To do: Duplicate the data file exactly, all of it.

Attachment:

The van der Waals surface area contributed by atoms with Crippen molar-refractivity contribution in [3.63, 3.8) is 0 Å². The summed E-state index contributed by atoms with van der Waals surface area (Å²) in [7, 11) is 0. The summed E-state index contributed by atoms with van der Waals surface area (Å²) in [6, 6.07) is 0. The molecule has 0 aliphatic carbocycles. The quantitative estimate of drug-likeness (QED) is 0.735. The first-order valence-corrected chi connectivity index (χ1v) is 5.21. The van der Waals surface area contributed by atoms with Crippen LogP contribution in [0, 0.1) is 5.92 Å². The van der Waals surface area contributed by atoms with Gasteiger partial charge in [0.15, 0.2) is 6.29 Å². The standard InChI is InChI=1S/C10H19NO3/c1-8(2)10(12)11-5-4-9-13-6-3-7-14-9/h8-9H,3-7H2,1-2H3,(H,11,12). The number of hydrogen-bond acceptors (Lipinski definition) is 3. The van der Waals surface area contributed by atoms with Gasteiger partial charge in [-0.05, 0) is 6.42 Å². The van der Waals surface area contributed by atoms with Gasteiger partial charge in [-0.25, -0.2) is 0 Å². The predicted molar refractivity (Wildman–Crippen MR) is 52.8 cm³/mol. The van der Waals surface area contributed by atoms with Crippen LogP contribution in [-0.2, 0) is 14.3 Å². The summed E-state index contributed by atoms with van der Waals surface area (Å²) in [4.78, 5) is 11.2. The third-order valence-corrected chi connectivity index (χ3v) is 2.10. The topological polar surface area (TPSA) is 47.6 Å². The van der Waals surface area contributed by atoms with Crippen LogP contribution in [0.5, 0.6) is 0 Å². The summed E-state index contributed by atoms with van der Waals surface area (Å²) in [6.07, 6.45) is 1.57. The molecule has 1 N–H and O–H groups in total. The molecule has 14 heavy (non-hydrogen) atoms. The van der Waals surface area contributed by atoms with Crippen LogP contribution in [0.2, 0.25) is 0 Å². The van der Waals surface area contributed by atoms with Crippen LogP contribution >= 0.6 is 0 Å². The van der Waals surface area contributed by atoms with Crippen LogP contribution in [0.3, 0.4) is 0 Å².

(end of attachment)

The van der Waals surface area contributed by atoms with Crippen molar-refractivity contribution in [3.63, 3.8) is 0 Å². The summed E-state index contributed by atoms with van der Waals surface area (Å²) in [7, 11) is 0. The summed E-state index contributed by atoms with van der Waals surface area (Å²) in [6, 6.07) is 0. The molecule has 0 aliphatic carbocycles. The quantitative estimate of drug-likeness (QED) is 0.735. The first-order valence-corrected chi connectivity index (χ1v) is 5.21. The van der Waals surface area contributed by atoms with Crippen LogP contribution in [0, 0.1) is 5.92 Å². The van der Waals surface area contributed by atoms with Gasteiger partial charge in [0.15, 0.2) is 6.29 Å². The standard InChI is InChI=1S/C10H19NO3/c1-8(2)10(12)11-5-4-9-13-6-3-7-14-9/h8-9H,3-7H2,1-2H3,(H,11,12). The number of hydrogen-bond acceptors (Lipinski definition) is 3. The van der Waals surface area contributed by atoms with Gasteiger partial charge in [-0.05, 0) is 6.42 Å². The van der Waals surface area contributed by atoms with Gasteiger partial charge in [-0.25, -0.2) is 0 Å². The predicted molar refractivity (Wildman–Crippen MR) is 52.8 cm³/mol. The van der Waals surface area contributed by atoms with Crippen LogP contribution in [-0.2, 0) is 14.3 Å². The summed E-state index contributed by atoms with van der Waals surface area (Å²) in [4.78, 5) is 11.2. The third-order valence-corrected chi connectivity index (χ3v) is 2.10. The topological polar surface area (TPSA) is 47.6 Å². The van der Waals surface area contributed by atoms with Crippen LogP contribution in [0.5, 0.6) is 0 Å². The summed E-state index contributed by atoms with van der Waals surface area (Å²) in [6.07, 6.45) is 1.57. The molecule has 1 N–H and O–H groups in total. The molecule has 14 heavy (non-hydrogen) atoms. The van der Waals surface area contributed by atoms with Crippen LogP contribution in [0.2, 0.25) is 0 Å². The van der Waals surface area contributed by atoms with Crippen LogP contribution >= 0.6 is 0 Å². The van der Waals surface area contributed by atoms with Crippen LogP contribution in [0.3, 0.4) is 0 Å².